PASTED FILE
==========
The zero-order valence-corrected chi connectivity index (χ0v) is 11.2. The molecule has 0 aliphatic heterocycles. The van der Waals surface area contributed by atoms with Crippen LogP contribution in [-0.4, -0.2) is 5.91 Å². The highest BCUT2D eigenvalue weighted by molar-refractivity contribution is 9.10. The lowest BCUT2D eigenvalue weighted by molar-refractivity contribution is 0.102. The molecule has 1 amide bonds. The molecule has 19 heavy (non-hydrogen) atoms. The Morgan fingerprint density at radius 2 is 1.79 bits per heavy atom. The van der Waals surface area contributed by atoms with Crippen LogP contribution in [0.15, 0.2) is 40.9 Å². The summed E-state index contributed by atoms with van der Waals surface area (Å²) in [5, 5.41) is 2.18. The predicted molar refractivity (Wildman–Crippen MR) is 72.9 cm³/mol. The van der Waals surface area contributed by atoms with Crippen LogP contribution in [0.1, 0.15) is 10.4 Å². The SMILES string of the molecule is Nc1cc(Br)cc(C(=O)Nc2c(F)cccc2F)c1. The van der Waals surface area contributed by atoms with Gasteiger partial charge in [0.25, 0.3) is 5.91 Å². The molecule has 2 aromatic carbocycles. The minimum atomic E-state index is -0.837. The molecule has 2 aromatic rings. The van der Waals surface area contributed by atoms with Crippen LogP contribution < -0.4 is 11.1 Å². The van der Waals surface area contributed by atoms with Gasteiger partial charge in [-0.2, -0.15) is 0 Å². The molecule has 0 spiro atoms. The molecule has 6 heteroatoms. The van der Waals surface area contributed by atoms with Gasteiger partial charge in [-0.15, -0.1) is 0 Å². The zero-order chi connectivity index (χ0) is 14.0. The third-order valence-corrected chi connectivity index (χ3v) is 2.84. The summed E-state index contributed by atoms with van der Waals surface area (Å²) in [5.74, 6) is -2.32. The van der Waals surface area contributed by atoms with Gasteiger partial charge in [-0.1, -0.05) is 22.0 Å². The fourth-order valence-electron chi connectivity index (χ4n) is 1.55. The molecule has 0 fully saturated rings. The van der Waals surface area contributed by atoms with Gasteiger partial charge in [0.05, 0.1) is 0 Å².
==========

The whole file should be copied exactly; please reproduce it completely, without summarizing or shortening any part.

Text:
The zero-order valence-corrected chi connectivity index (χ0v) is 11.2. The molecule has 0 aliphatic heterocycles. The van der Waals surface area contributed by atoms with Crippen LogP contribution in [-0.4, -0.2) is 5.91 Å². The highest BCUT2D eigenvalue weighted by molar-refractivity contribution is 9.10. The lowest BCUT2D eigenvalue weighted by molar-refractivity contribution is 0.102. The molecule has 1 amide bonds. The molecule has 19 heavy (non-hydrogen) atoms. The Morgan fingerprint density at radius 2 is 1.79 bits per heavy atom. The van der Waals surface area contributed by atoms with Crippen LogP contribution in [0.15, 0.2) is 40.9 Å². The summed E-state index contributed by atoms with van der Waals surface area (Å²) in [5, 5.41) is 2.18. The predicted molar refractivity (Wildman–Crippen MR) is 72.9 cm³/mol. The van der Waals surface area contributed by atoms with Crippen LogP contribution in [0.1, 0.15) is 10.4 Å². The SMILES string of the molecule is Nc1cc(Br)cc(C(=O)Nc2c(F)cccc2F)c1. The van der Waals surface area contributed by atoms with Gasteiger partial charge in [0.25, 0.3) is 5.91 Å². The molecule has 2 aromatic carbocycles. The minimum atomic E-state index is -0.837. The molecule has 2 aromatic rings. The van der Waals surface area contributed by atoms with Crippen LogP contribution < -0.4 is 11.1 Å². The van der Waals surface area contributed by atoms with Gasteiger partial charge in [-0.2, -0.15) is 0 Å². The molecule has 0 spiro atoms. The molecule has 6 heteroatoms. The van der Waals surface area contributed by atoms with Gasteiger partial charge in [-0.15, -0.1) is 0 Å². The zero-order chi connectivity index (χ0) is 14.0. The third-order valence-corrected chi connectivity index (χ3v) is 2.84. The summed E-state index contributed by atoms with van der Waals surface area (Å²) in [5.74, 6) is -2.32. The van der Waals surface area contributed by atoms with Gasteiger partial charge in [-0.1, -0.05) is 22.0 Å². The fourth-order valence-electron chi connectivity index (χ4n) is 1.55. The molecule has 0 fully saturated rings. The van der Waals surface area contributed by atoms with Gasteiger partial charge in [0.05, 0.1) is 0 Å².